Friday, June 15, 2012

Exciting online music store

My curiosity was piqued when I read this recent announcement in hifi4sale.net: "Just want to inform you guys that Hard Graft Records' online store is now open. We welcome you to point your browser our way: http://hardgraftrecords.com/"

I just had to find out more about this set-up especially since I surfed to its web store and saw some obscure titles. I sent an e-mail to the administrator and got back some answers from Nick, the enterprising music lover who started this online music store.




When did u start this online store?

The online store was set up about a month ago. Hard Graft Records, however, started about a month before that.

Do u hv a brick-and-mortar store or is this a pure Internet store?

Not at the moment, though it was considered when I first started. That said, Hard Graft Records isn’t purely an Internet store either. The online store is used as a means of communicating what’s available. I’d say Hard Graft Records is more of a direct-to-customer model.

Much like independent record stores in the West for example, there’s a fair bit of interaction between the buyer and I. But this takes place over the Internet, via e-mail or social media for instance. Browsing is, of course, crucial to buying records and arrangements can be made to do so, especially when a shipment arrives.

What music genres do u have in stock?

Mainly indie, punk and metal. But I do find genres restrictive. I believe the main consideration is that it has to be remarkable. By remarkable I mean music that creates a buzz, that gets fans talking. I think when one looks at it this way, the genres that emerge can be quite eclectic. Here are some of the recent/upcoming releases that Hard Graft Records carries that would illustrate this.

Bobby Womack’s Bravest Man In The Universe is his first album of original material after 18 years. The album you could say happened when Richard Russell (of XL Recordings) got Womack and Damon Albarn into the studio to see what would happen. This wouldn’t be significant if the end result isn’t great, and it is.

Public Image Ltd’s This Is PiL is another example. It’s John Lydon’s first album after a break of two decades and it’s a great sounding one as well.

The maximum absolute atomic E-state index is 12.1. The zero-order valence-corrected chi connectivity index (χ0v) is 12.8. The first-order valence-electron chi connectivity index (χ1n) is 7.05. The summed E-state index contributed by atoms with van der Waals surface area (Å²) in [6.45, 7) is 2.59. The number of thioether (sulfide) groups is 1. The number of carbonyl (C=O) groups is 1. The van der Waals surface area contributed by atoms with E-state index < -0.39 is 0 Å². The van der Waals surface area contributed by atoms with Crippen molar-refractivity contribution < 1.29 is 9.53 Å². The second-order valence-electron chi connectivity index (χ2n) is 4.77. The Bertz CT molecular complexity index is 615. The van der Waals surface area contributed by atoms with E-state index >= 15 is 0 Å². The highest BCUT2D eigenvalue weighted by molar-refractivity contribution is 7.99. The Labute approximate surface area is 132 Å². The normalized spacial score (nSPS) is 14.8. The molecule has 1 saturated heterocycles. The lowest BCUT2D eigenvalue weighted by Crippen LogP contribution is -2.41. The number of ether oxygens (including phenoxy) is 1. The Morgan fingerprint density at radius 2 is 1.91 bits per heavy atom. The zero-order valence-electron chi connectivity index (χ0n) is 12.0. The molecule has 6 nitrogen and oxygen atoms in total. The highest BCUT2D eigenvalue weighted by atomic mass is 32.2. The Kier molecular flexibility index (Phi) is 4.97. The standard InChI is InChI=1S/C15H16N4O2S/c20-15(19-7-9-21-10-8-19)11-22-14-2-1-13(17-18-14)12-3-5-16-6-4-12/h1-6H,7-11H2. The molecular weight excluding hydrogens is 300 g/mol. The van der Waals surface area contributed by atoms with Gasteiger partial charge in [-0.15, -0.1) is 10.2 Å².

And then we have D.O.A.’s first single (7”) from their upcoming album We Come In Peace. It’s called We Occupy and is completely relevant to what’s happening all around us today. It features Jello Biafra and is surprisingly a ska-based tune. 

I also have one particular customer whose tastes I think best reflects what Hard Graft Records is about. His order list ranges from John Coltrane and Muddy Waters right through to Paradise Lost and Hellhammer.

I notice u hv some obscure titles. Is there a market for these?

Obscure titles will always be a bit more challenging to sell. I try not to shy away from these because there’s so much to discover and enjoy both as a music lover and record store owner. My customers clue me into stuff I’m not aware of when they ask me to order it for them. And that is great because a record store is a place where people share and discover music, and a store can’t be that if it only stocked well-known (mainstream) titles or acts. There must be an element of the unknown for discovery to happen.

Where do u source the vinyl and cds from?

I get them from various sources but get the most of my stock from a supplier from Hong Kong.

Why buy from yr store and not other websites?

I won’t say why someone should buy from Hard Graft Records and not somewhere else. All I can and should say is that Hard Graft’s strength lies in the fact that it’s owned and run by a music lover and everything is approached from that standpoint (of a music lover). So it’s a fundamental aspect of the business to stock and/or obtain titles for customers; titles they may have found difficult to get from other sources and to act secondarily as a platform for exchange of good music. Hard Graft can quite quickly tell a customer whether a title is in stock or has to be back ordered.

Besides that, Hard Graft also does pre-orders for upcoming releases. Pre-ordering ensures availability of a title when it is released. This is crucial when it comes to buying vinyl because it’s sometimes difficult to say when is the next pressing, if there is going to be one in the first place.

How many people r involved in this store. only you?

Yes, only me.

Where is it based? from yr home? where is yr home?

Currently, from home. But come July, I will be working from an office in Mid Valley.

How has response been?

The response has been very encouraging.

Customers mostly Malaysian or from other countries?

Hard Graft is meant for and targeted at Malaysians. This is deliberate. As a music lover, I’ve often found it difficult to obtain (for whatever reasons) the stuff that I like. In a way, Hard Graft Records is a solution to my problem and hopefully that of other music lovers as well.

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